Thursday, November 3, 2016
The Guardian ran a story last month about proposed legislation in the Netherlands for elders who aren't terminally ill, but instead believe they have lived long enough. Netherlands may extend assisted dying to those who feel 'life is complete' explains that "[t]he Dutch government intends to draft a law that would legalise assisted suicide for people who feel they have “completed life” but are not necessarily terminally ill." Cabinet ministers have provided the Dutch Parliament with a letter about the plan, explaining "people who 'have a well-considered opinion that their life is complete, must, under strict and careful criteria, be allowed to finish that life in a manner dignified for them'." The intent is to limit the law's application to elders "'because the wish for a self-chosen end of life primarily occurs in the elderly, the new system will be limited to' them." The article indicates that there would be safeguards in the law. The target for completing the draft legislation is the end of 2017.
Thanks to Ron Hammerle for alerting me to the proposed legislation.
Tuesday, November 1, 2016
With just a few more days until the election, Coloradans are considering whether to vote in favor of physician aid-in-dying. Colorado Wrestles With Ethics Of Aid-In-Dying As Vote Looms published by Kaiser Health News (KHN) explains why some are supporting the measure, and others are opposing it. As well, both sides are gathering large amounts of money to support their positions:
The ballot initiative is drawing passion — and plenty of money.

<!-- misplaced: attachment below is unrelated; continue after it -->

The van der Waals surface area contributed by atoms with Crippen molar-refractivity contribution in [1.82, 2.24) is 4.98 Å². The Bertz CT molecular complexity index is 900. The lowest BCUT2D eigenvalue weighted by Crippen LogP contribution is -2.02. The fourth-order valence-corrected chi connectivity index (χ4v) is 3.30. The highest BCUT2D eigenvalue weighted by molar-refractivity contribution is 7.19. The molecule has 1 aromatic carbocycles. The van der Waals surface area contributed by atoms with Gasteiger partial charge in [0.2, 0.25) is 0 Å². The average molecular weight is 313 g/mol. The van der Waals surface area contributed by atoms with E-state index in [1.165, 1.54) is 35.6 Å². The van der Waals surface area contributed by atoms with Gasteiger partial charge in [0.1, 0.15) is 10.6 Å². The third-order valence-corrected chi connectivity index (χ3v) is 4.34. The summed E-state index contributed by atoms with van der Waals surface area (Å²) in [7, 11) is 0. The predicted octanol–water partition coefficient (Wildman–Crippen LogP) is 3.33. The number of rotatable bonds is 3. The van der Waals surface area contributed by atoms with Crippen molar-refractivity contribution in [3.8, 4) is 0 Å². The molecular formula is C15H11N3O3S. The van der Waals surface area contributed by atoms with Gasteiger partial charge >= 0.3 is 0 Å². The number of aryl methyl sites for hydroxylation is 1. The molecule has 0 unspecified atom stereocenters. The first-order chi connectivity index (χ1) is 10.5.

According to the latest filings with the Colorado Secretary of State’s office, backers have raised about $5.6 million, mostly from Compassion & Choices Action Network.
The “No Assisted Suicide Colorado” campaign has raised $2.4 million. That money is primarily coming from the Roman Catholic Archdiocese of Denver, which has donated $1.1 million, as well as other archdioceses around the country.
The Colorado Medical Society has taken a neutral position and the story offers some statistics about doctors' views of the measure, with a majority (although it's close) supporting the measure.
Monday, October 31, 2016
The Washington Post recently had a good article titled Facing Financial Reality When Early Dementia is Diagnosed. It begins with Chuck McClatchey's realization that something was wrong:
He moved to Fort Worth at age 61 with his partner Bobbie Duncan, and they spent $25,000 in savings on a fixer-upper house. His plan was to work until he was 70. But then things got strange. “I was having trouble understanding new technologies and things that I should have known off the top of my head” and having trouble using Word and Excel and PowerPoint, “things I had known for years."